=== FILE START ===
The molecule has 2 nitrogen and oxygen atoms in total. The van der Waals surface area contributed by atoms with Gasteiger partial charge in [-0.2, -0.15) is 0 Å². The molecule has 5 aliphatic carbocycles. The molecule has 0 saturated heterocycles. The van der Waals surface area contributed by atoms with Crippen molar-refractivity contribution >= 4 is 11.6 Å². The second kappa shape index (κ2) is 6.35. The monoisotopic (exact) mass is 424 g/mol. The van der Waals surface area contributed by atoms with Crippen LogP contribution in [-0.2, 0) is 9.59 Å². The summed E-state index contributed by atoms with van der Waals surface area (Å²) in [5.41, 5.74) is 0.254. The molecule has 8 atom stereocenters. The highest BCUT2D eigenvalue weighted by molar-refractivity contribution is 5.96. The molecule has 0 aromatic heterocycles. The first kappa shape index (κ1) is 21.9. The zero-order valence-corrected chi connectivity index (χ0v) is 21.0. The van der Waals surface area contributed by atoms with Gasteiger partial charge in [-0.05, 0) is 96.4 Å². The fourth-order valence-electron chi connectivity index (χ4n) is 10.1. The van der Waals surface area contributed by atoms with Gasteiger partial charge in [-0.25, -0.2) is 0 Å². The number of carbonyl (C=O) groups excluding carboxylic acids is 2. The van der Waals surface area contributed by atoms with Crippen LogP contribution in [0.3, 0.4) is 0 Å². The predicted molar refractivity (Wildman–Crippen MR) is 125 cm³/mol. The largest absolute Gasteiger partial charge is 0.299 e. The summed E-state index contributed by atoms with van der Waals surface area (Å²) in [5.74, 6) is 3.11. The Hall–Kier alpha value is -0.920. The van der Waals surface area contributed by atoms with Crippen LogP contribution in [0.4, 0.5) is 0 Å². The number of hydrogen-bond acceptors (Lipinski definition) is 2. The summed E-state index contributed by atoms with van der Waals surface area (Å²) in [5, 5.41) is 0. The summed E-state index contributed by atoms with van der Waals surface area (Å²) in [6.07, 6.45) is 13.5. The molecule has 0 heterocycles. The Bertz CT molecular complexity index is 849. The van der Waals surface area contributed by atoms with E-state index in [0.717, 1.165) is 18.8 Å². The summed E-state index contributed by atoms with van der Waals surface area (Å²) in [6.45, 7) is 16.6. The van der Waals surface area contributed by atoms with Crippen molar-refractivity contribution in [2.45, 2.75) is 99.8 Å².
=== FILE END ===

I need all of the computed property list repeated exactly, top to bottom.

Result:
The molecule has 2 nitrogen and oxygen atoms in total. The van der Waals surface area contributed by atoms with Gasteiger partial charge in [-0.2, -0.15) is 0 Å². The molecule has 5 aliphatic carbocycles. The molecule has 0 saturated heterocycles. The van der Waals surface area contributed by atoms with Crippen molar-refractivity contribution >= 4 is 11.6 Å². The second kappa shape index (κ2) is 6.35. The monoisotopic (exact) mass is 424 g/mol. The van der Waals surface area contributed by atoms with Crippen LogP contribution in [-0.2, 0) is 9.59 Å². The summed E-state index contributed by atoms with van der Waals surface area (Å²) in [5.41, 5.74) is 0.254. The molecule has 8 atom stereocenters. The highest BCUT2D eigenvalue weighted by molar-refractivity contribution is 5.96. The molecule has 0 aromatic heterocycles. The first kappa shape index (κ1) is 21.9. The zero-order valence-corrected chi connectivity index (χ0v) is 21.0. The van der Waals surface area contributed by atoms with Gasteiger partial charge in [-0.05, 0) is 96.4 Å². The fourth-order valence-electron chi connectivity index (χ4n) is 10.1. The van der Waals surface area contributed by atoms with Gasteiger partial charge in [-0.25, -0.2) is 0 Å². The number of carbonyl (C=O) groups excluding carboxylic acids is 2. The van der Waals surface area contributed by atoms with Crippen LogP contribution in [0.3, 0.4) is 0 Å². The predicted molar refractivity (Wildman–Crippen MR) is 125 cm³/mol. The largest absolute Gasteiger partial charge is 0.299 e. The summed E-state index contributed by atoms with van der Waals surface area (Å²) in [5.74, 6) is 3.11. The Hall–Kier alpha value is -0.920. The van der Waals surface area contributed by atoms with Crippen LogP contribution in [0.4, 0.5) is 0 Å². The number of hydrogen-bond acceptors (Lipinski definition) is 2. The summed E-state index contributed by atoms with van der Waals surface area (Å²) in [5, 5.41) is 0. The summed E-state index contributed by atoms with van der Waals surface area (Å²) in [6.07, 6.45) is 13.5. The molecule has 0 heterocycles. The Bertz CT molecular complexity index is 849. The van der Waals surface area contributed by atoms with E-state index in [0.717, 1.165) is 18.8 Å². The summed E-state index contributed by atoms with van der Waals surface area (Å²) in [6.45, 7) is 16.6. The van der Waals surface area contributed by atoms with Crippen molar-refractivity contribution in [2.45, 2.75) is 99.8 Å².